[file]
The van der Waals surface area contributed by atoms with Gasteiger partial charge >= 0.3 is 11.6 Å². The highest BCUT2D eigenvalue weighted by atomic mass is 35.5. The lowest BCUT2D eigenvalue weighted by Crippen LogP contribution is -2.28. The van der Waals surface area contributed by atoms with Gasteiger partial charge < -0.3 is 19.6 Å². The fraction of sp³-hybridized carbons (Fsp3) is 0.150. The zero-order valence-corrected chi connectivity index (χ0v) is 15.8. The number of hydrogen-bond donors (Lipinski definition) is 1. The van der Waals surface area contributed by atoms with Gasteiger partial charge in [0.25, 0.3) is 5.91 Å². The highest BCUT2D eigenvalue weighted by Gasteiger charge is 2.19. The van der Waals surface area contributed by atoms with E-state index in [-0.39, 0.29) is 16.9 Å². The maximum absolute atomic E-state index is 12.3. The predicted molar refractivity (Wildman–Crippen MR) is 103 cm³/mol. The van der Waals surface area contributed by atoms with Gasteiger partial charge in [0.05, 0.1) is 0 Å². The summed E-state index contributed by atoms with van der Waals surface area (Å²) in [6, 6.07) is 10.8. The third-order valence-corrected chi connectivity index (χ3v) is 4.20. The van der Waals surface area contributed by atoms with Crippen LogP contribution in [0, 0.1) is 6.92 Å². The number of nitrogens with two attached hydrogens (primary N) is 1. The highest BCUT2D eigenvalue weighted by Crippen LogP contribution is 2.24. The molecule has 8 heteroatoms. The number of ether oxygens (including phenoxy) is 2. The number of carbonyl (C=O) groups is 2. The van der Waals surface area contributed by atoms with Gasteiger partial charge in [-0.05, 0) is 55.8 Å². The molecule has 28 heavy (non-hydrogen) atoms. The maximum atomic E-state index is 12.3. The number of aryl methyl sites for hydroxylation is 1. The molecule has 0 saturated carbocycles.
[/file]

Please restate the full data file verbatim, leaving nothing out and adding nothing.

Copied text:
The van der Waals surface area contributed by atoms with Gasteiger partial charge >= 0.3 is 11.6 Å². The highest BCUT2D eigenvalue weighted by atomic mass is 35.5. The lowest BCUT2D eigenvalue weighted by Crippen LogP contribution is -2.28. The van der Waals surface area contributed by atoms with Gasteiger partial charge < -0.3 is 19.6 Å². The fraction of sp³-hybridized carbons (Fsp3) is 0.150. The zero-order valence-corrected chi connectivity index (χ0v) is 15.8. The number of hydrogen-bond donors (Lipinski definition) is 1. The van der Waals surface area contributed by atoms with Gasteiger partial charge in [0.25, 0.3) is 5.91 Å². The highest BCUT2D eigenvalue weighted by Gasteiger charge is 2.19. The van der Waals surface area contributed by atoms with E-state index in [-0.39, 0.29) is 16.9 Å². The maximum absolute atomic E-state index is 12.3. The predicted molar refractivity (Wildman–Crippen MR) is 103 cm³/mol. The van der Waals surface area contributed by atoms with Gasteiger partial charge in [0.05, 0.1) is 0 Å². The summed E-state index contributed by atoms with van der Waals surface area (Å²) in [6, 6.07) is 10.8. The third-order valence-corrected chi connectivity index (χ3v) is 4.20. The van der Waals surface area contributed by atoms with Crippen LogP contribution in [0, 0.1) is 6.92 Å². The number of nitrogens with two attached hydrogens (primary N) is 1. The highest BCUT2D eigenvalue weighted by Crippen LogP contribution is 2.24. The molecule has 8 heteroatoms. The number of ether oxygens (including phenoxy) is 2. The number of carbonyl (C=O) groups is 2. The van der Waals surface area contributed by atoms with Gasteiger partial charge in [-0.05, 0) is 55.8 Å². The molecule has 28 heavy (non-hydrogen) atoms. The maximum atomic E-state index is 12.3. The number of aryl methyl sites for hydroxylation is 1. The molecule has 0 saturated carbocycles.